State leaders on Wednesday morning raised numerous concerns about the federal government’s implementation of Obamacare, as one of the central provisions of the law is set to be implemented in less than two weeks.
Officials from Florida, Kansas, Louisiana, and South Carolina testified before two subcommittees of the House Oversight Committee in the latest of a series of House hearings about the law’s implementation.
Federal and state-run health care exchanges, the markets on which those without insurance will be able to purchase coverage, are set to open in less than two weeks.
South Carolina Attorney General Alan Wilson said the law’s "data hub," which will route information from federal agencies to the exchanges in the states, could easily be exploited by criminals.
"When [the exchange] goes live on Oct. 1, it may not be a third world experience, but it will be a con-man’s all you can eat buffet overflowing with a gold mine of sensitive information from the agency databases that flow into the [data] hub," Wilson said.
Agencies that will feed information into the hub include the Social Security Administration, the Center for Medicare and Medicaid Services, the IRS, and the Department of Homeland Security.
Wilson cited attacks on South Carolina’s Department of Revenue and the United States Department of Veterans Affairs, which have compromised the personal information of millions of people, as examples of what could happen.
The "navigators," whom states and the federal government are hiring to help people sign up for health insurance on the exchanges, are also a potential security risk, Wilson said.
The navigators will not have to undergo a background check and will receive minimal training despite having access to people’s Social Security numbers and other personal information.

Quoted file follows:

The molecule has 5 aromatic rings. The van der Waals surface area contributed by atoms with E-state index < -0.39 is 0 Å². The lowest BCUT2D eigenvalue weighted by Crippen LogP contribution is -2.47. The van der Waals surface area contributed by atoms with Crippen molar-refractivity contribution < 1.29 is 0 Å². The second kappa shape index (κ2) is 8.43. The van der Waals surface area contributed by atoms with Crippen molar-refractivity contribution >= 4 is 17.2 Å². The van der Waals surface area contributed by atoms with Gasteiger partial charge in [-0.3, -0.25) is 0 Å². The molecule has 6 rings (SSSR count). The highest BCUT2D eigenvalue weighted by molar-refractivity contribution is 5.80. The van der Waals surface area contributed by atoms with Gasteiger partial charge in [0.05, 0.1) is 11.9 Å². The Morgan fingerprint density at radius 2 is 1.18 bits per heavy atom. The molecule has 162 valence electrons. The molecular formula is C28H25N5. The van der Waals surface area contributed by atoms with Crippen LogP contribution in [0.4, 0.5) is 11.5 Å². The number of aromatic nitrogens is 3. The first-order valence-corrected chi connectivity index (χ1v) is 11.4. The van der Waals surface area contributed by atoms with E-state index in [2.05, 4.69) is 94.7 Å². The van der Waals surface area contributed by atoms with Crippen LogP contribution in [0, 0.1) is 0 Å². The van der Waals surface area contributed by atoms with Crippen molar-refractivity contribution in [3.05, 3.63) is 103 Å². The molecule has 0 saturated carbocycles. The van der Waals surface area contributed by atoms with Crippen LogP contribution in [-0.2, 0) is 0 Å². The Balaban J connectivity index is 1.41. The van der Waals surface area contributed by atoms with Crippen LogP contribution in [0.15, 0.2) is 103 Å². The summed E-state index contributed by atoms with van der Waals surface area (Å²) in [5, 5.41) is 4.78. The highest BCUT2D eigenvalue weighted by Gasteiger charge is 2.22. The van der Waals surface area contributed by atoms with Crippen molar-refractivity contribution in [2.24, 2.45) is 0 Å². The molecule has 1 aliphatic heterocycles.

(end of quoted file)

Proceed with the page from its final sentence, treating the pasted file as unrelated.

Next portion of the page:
"Americans should not have to barter their privacy and financial security for health insurance," Wilson said.
The federal government has done a poor job implementing other parts of the law and communicating with the states as they were making decisions, the state officials testified.
The federal government opened a call center in Louisiana this month, giving the employees there less than a month to train. Louisiana Secretary of Health and Hospitals Kathy Kliebert told the committee about a man who called the center to learn about his options, only to be told to contact the Louisiana state government and ask about possibly enrolling in Medicaid, even though Louisiana has rejected expanding Medicaid.
"If the federal call center employees do not even know basic information like which states are expanding Medicaid and which are not, how are they to be expected to help individuals navigate the complex process of qualifying for an advanced premium tax credit and selecting from potentially hundreds of health plan coverage options," Kliebert said.
The federal government failed to communicate with the Florida legislature about the details of the exchanges as the legislature was deciding whether or not to set up an exchange, said Florida state Rep. Matt Hudson (R.).
Florida was debating last fall whether to set up an exchange, and the legislature’s leadership sent a letter with questions to Department of Health and Human Services (HHS).
"They received a response in January—after the notice deadline for a state-based exchange—which contained no answers to any of the questions" Hudson said.
Obamacare is also driving up the cost of health insurance for some people, hurting the economy, argued Kansas Lt. Gov. Jeff Colyer (R.).
"The Affordable Care Act is a drag on the economy like ice is on the wings of an airplane," Colyer said.
Only two insurance companies are offering insurance on the exchange in Kansas, which the federal government is running, Colyer told the committee.
"This is not going to make healthcare more affordable," Colyer said. "We can do a much better job."
The Democrats on the committee invited three witnesses to testify—two more than the customary one for the minority party—with the permission of the Republican majority. These witnesses argued that the law could help many people.
"Economic ruin should not be the price of having a sick child," said South Carolina state Sen. Brad Hutton (D.). Obamacare will expand health coverage and create new jobs, Hutton argued.
Louisiana state Rep. Katrina Jackson (D.) said her state should accept the federal help offered under the law.
"It’s what’s right," she said.
Other Democrats on the committee blasted the Republican majority for wanting to repeal or delay the law.
"This is the law. Hello! This is the law!" said House Oversight Committee ranking member Elijah Cummings (D., Md.). All members of Congress take an oath to uphold the law, Cummings said, and they should do their job.
All congressmen take an oath to "support and defend the Constitution," not the laws.
Cummings’s office did not immediately return a request to clarify his statement.